About Me

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I'm an Australian, based in the Washington, DC, area, with extensive experience in the US, UK/Europe and Australia. I have also lectured in IT and Law related topics at King's College, London, and at The Australian National University.

Sunday, March 25, 2007

No Impact

In the United States, land of consumption, the New York Times has an interesting article about a New York couple and their No Impact project:

Welcome to Walden Pond, Fifth Avenue style. Isabella’s parents, Colin Beavan, 43, a writer of historical nonfiction, and Michelle Conlin, 39, a senior writer at Business Week, are four months into a yearlong lifestyle experiment they call No Impact. Its rules are evolving, as Mr. Beavan will tell you, but to date include eating only food (organically) grown within a 250-mile radius of Manhattan; (mostly) no shopping for anything except said food; producing no trash (except compost...); using no paper; and, most intriguingly, using no carbon-fueled transportation.

The project is accompanied by a blog, and there will also be a book and documentary in due course!

Perverse incentives

Here's an interesting list of perverse incentives -- incentives which actually have the opposite effect to the one which was intended.

What is wrong with my brother?

My brother seems to have developed an irrational love of dentists. OK, so he got good service from the dentist he found in California, but there must be more interesting things to do around San Francisco!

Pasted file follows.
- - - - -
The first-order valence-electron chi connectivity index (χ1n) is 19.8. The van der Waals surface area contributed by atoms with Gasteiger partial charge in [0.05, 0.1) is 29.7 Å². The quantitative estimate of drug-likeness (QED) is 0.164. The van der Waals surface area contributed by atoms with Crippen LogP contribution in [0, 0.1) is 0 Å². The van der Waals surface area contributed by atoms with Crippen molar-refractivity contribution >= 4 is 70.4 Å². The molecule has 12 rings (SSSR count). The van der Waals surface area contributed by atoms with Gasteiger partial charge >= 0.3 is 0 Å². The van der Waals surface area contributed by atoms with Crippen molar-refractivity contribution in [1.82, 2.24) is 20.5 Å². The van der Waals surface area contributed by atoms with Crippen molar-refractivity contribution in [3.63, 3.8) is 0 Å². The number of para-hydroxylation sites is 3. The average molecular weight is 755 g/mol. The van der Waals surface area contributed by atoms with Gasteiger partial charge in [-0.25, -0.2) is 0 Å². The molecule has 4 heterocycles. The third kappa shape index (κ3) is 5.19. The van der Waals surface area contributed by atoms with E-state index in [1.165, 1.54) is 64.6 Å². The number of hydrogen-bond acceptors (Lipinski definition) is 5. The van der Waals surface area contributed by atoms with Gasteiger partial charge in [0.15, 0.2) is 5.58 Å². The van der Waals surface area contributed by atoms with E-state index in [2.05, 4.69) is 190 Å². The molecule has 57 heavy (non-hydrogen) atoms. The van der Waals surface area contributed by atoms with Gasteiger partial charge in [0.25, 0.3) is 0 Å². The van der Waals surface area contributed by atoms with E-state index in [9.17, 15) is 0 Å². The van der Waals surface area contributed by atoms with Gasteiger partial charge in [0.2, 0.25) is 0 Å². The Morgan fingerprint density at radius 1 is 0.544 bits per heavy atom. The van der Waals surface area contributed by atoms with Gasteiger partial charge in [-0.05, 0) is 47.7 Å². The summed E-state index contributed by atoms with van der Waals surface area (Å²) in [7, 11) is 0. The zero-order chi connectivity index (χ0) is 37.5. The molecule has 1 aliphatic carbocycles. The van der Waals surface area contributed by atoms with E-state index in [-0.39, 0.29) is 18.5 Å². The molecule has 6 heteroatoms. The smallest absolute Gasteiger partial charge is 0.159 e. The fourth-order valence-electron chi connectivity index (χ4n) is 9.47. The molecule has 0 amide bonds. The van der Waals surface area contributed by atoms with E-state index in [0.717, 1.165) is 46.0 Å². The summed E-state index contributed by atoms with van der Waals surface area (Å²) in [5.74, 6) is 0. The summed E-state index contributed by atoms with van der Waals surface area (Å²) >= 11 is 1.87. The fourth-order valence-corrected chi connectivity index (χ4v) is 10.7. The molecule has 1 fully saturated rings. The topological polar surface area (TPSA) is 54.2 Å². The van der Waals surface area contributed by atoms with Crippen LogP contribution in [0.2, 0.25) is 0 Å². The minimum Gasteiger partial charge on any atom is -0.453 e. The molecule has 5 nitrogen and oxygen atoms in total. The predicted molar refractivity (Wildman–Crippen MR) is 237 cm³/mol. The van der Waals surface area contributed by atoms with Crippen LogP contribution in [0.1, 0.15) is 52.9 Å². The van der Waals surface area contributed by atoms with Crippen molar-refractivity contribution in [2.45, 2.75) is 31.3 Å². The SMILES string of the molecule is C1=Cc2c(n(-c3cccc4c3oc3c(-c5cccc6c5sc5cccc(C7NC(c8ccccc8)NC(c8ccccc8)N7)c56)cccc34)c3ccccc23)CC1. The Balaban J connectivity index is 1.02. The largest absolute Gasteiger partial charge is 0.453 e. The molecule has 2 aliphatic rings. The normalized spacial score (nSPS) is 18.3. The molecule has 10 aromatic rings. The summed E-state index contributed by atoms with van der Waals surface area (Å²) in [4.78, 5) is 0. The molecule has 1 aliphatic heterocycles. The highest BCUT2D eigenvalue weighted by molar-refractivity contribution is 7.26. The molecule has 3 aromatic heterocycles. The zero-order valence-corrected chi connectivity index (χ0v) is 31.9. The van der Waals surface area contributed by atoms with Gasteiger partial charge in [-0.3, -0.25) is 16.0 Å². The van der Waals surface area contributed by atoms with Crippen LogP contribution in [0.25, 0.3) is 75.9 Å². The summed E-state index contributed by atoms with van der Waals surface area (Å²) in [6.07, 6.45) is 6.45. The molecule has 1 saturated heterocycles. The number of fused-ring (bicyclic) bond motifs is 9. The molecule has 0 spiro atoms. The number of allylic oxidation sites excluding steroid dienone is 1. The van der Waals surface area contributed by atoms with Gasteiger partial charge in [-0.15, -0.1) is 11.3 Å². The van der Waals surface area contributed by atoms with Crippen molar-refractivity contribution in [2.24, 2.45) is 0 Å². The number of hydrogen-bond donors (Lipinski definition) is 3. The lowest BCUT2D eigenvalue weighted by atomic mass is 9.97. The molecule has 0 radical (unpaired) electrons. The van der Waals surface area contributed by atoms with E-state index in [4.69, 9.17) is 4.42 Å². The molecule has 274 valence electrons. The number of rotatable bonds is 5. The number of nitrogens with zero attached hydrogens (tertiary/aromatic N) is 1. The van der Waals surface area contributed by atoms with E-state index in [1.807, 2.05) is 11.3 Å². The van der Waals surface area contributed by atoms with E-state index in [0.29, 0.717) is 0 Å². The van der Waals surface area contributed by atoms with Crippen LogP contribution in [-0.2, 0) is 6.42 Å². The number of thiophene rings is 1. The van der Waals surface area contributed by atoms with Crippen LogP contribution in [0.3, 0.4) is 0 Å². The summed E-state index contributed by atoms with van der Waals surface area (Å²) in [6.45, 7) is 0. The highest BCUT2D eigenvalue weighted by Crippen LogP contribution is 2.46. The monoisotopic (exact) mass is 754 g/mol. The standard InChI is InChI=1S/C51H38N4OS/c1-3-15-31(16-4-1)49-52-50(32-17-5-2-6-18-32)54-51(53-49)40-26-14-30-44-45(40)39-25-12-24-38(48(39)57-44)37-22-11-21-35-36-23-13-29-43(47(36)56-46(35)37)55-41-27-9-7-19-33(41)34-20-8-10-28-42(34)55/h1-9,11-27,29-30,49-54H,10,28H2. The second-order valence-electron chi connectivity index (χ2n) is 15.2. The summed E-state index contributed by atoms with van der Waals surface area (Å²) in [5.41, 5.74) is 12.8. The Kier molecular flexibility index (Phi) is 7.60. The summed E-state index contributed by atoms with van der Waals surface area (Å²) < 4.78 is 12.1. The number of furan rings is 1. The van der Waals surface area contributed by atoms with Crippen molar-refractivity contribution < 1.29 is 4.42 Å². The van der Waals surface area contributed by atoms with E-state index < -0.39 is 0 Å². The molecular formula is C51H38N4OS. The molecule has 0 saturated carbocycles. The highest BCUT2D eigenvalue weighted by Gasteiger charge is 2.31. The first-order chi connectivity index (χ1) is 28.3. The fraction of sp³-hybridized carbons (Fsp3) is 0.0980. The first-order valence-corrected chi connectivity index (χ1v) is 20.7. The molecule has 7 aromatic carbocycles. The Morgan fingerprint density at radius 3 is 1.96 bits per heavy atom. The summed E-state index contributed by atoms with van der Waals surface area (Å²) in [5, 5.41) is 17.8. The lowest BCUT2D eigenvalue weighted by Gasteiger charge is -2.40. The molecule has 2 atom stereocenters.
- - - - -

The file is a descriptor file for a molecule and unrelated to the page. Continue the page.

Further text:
Monday, March 19, 2007

Can lunar dust harm astronauts?

BBC News has published an interesting article about the potential dangers to astronauts of inhaling moon dust. It seems there are a couple of health risks: the tiny size of the particles, which can cause lung damage; and the fact that they not only contain iron but are so small that the iron quickly reaches the bloodstream, with adverse effects on the blood's haemoglobin content.

On BA, dead person flies first class

I've flown business class once or twice on British Airways. It was nice but ultimately nothing to remember forever. However, the premium service on some flights is evidently a little different.

Today's London Times has an article about British Airways moving a passenger who died on board a long-haul flight up to the first class cabin because there was nowhere else for the body on the aircraft:

A BRITISH Airways passenger travelling first class has described how he woke up on a long-haul flight to find that cabin crew had placed a corpse in his row.

It seems that the passenger was a woman in her 70s who died of natural causes, and each year around 10 passengers die in similar circumstances on BA flight. According to the article, airlines have differing practices for these situations.

(Via Boing Boing)

Sunday, March 18, 2007

RuleBurst mentioned on Vendorprisey blog